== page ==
What Is Cord Blood and Cord Blood Banking?

If you could help someone in your family who was ill, wouldn’t you?

Many people don’t receive life-giving transplants because they can’t find a suitable donor.

Using cord blood helps you to become your own donor if you should need it. Cord blood is the blood that is found in the umbilical cord. When your child is born, the umbilical cord is cut to separate you from your baby.

The blood left in the cord contains stem cells. Stem cells have been a hot topic for many years now. These cells are undifferentiated cells. That means that they are cells that can develop into just about any type of tissue in the body.

A stem cell can become a liver, a blood vessel or even a kidney. They are like master keys that can unlock everything inside your body. The umbilical cord is usually thrown away after birth.

Scientists and doctors are appealing to their patients to save the cord blood for stem cell research and future medical treatments. The process of obtaining cord blood is painless and easy.

What Is Cord Blood and Cord Blood Banking?

As soon as birth has occurred, a syringe is used to draw some blood from the cord. It is then processed in a cord blood bank facility. Cord blood banking is a perfect way to gain access to the stem cells that researchers need to advance medicine in this day and age.

There are two kinds of cord blood banking: public and private.

Parents who want to preserve their baby’s cord blood for future use can pay to have it stored in their name. Private banking is useful for medical needs not only for your child, but also other members of the family searching for donors for medical treatment.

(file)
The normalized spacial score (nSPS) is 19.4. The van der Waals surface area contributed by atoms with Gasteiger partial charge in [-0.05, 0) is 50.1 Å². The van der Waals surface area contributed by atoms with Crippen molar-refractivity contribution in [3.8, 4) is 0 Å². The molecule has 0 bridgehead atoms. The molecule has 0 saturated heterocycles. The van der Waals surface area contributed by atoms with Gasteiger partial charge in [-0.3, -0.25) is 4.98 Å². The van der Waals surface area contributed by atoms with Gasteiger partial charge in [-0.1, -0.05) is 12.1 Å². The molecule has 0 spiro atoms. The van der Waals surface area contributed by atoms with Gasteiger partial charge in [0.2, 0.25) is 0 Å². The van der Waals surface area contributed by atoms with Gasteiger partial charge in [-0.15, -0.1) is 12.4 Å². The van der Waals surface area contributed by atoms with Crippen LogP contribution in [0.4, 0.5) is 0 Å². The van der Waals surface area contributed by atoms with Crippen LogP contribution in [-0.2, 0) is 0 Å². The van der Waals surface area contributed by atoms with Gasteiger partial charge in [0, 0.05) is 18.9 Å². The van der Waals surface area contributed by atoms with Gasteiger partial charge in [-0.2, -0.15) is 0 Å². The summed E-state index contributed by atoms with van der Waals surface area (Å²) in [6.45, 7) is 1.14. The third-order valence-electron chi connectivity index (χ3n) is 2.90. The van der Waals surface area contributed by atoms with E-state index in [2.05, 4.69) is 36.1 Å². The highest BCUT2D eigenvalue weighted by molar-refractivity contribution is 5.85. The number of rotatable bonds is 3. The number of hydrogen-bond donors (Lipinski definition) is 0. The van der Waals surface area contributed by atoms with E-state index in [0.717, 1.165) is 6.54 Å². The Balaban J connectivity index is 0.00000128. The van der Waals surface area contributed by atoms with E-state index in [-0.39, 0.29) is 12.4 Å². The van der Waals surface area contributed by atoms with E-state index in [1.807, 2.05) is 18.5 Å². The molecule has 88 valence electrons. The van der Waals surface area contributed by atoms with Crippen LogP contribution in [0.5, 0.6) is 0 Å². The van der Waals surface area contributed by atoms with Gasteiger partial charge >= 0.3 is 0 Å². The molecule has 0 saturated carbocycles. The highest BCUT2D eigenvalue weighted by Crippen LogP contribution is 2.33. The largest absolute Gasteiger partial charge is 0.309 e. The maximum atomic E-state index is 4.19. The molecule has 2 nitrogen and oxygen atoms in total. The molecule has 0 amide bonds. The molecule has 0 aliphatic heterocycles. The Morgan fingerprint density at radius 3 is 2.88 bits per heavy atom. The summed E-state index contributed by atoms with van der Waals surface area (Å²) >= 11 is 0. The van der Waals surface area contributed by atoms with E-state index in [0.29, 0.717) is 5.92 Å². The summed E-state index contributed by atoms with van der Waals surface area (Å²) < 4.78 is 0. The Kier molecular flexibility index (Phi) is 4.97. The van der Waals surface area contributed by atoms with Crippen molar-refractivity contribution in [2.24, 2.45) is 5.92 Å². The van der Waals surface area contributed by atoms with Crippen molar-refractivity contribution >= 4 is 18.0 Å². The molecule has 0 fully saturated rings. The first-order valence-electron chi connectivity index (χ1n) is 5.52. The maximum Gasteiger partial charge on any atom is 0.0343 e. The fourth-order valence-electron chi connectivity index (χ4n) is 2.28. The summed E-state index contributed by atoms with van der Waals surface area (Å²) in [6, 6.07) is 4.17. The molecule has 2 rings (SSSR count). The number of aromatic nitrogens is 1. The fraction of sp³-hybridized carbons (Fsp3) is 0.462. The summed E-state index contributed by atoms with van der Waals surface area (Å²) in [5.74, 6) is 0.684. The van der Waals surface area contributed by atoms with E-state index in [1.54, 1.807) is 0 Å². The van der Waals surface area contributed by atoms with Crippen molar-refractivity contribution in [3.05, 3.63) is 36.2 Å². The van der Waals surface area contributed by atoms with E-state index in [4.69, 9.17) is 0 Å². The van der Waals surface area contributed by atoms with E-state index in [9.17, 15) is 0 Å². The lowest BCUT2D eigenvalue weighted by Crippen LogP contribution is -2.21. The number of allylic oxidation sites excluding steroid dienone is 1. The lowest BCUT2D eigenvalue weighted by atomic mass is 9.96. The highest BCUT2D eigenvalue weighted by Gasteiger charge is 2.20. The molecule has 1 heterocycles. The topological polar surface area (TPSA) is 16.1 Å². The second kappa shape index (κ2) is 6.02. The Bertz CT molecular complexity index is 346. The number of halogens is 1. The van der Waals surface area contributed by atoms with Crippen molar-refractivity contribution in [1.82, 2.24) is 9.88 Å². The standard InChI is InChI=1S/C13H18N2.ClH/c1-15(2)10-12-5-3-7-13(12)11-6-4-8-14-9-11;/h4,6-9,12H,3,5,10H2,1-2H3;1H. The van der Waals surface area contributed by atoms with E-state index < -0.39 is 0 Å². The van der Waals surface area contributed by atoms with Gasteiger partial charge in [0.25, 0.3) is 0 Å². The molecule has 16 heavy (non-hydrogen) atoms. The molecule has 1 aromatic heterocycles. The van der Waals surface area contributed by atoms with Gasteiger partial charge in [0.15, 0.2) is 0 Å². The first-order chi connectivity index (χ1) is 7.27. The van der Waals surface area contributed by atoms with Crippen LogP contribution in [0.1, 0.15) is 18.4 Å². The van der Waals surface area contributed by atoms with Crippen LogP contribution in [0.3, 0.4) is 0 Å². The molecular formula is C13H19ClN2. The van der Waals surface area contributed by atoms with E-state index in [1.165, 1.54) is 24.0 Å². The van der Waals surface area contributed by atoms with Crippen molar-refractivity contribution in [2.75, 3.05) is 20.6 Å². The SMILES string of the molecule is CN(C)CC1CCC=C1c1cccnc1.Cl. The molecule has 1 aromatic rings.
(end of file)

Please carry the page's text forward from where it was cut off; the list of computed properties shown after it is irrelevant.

Public banking is a large registry much like bone marrow registries. The samples are processed and stored to be available for anyone who may need the stem cells in the future. Just like donating a pint of blood, there are requirements but donations are encouraged.

Cord blood is cryogenically frozen to preserve its integrity. Even if you need it ten years or more down the road, it is still viable. The most notable disease that we have heard about in connection with stem cell research is Parkinson’s disease.

Doctors are encouraged about the outcomes of their work. Other diseases being researched are ALS (Lou Gehrig’s disease), juvenile diabetes, spinal cord injuries, liver and heart diseases. With the availability of stem cells, there is hope for the future.

The more stem cells are available to a person suffering from one of the above disease and others, the better the chances are of positive treatment and recovery. Donate cord blood and stem cells to further regenerative research. Your donation may just save the life of someone you love one day.



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